• Proposed legislation would give the federal police commissioner power to unilaterally block Internet content that he or she “has reason to believe … is a crime or terrorist related.” The bill was introduced in the Senate on September 13 by Helen Coonan, a congresswoman and Australia’s minister for communications. Its sponsors argued that the bill was aimed mainly at controlling pornography and criminal activities on the Web, but critics said it would give federal police broad discretionary power to consider whether online information threatened national security. The bill defined offending content as that which “encourages, incites or induces” or is “likely to have the effect of facilitating” an offense against the commonwealth. Police would be empowered to order the Australian Communications and Media Agency to censor specific Web sites and require individual Internet service providers to “take reasonable steps” to block content blacklisted by the authorities.
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• Unidentified men attacked the office of the country’s leading daily, Suara Timor Lorosa’e, on August 4. The precise motive behind the attack was unclear, although the Timor Lorosa’e Journalists Association said the newspaper may have been targeted by political partisans. Suara Timor Lorosa’e was perceived to favor the party of independence leader Xanana Gusmao. Political tensions were running high in the country after parliamentary elections in June ended with no party winning an absolute majority.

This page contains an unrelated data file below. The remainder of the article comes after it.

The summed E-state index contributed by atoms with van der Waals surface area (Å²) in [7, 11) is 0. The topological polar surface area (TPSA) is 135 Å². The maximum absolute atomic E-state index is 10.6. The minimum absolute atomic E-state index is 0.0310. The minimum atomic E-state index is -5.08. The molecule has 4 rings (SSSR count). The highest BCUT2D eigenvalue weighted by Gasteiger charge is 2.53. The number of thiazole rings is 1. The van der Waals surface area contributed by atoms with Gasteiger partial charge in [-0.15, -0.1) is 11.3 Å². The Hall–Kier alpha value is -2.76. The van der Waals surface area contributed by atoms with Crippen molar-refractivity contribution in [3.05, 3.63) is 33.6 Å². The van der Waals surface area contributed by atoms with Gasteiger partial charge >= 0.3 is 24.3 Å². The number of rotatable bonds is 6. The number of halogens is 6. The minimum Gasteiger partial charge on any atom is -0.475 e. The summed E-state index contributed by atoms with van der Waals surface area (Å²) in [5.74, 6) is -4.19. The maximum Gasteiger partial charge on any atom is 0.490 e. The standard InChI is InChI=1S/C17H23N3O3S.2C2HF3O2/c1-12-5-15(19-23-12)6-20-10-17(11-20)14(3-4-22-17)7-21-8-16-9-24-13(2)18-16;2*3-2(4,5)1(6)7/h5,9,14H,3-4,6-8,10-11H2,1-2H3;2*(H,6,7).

• A report on the June elections issued by the Solidarity Observer Mission for East Timor (SOMET), a nonpartisan association of local and international nongovernmental organizations, expressed concern about the climate for press freedom. “Some Timorese journalists at times felt pressured to cover (or not to cover) certain political issues or to advance a particular political perspective,” according to SOMET.
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• In September, the Supreme Court ordered Time magazine to pay more than US$100 million in damages and to print apologies to the family of former President Suharto. In May 1999, the magazine, owned by Time Warner Inc., ran a cover story alleging Suharto and his family had amassed a fortune of around US$15 billion, which Suharto and his family denied. Time had prevailed in lower courts.
• In November, an Australian coroner’s inquest found that five Australian journalists were deliberately killed in 1975 by Indonesian armed forces seeking to prevent them from reporting on Indonesia’s invasion of East Timor. The killings may qualify as war crimes under the Geneva Conventions and Australian law, according to the report by Dorelle Pinch, deputy coroner for the state of New South Wales. Pinch referred the case to Australian Attorney General Philip Ruddock. The Indonesian government said the journalists were accidentally killed in crossfire.
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• Police interrogated popular Internet-based writer Raja Petra Kamarudin, founder of the Malaysia Today news Web site, for eight hours on July 25. United Malays National Organization officials said the site had published material the government perceived as an insult to Islam and an attempt to stir racial tensions. Raja Petra said police questioned him not about the articles he had written but about reader comments posted on his site. “The bottom line is, what you post in the comments section may get me sent to jail under the Sedition Act,” the journalist wrote to his readers.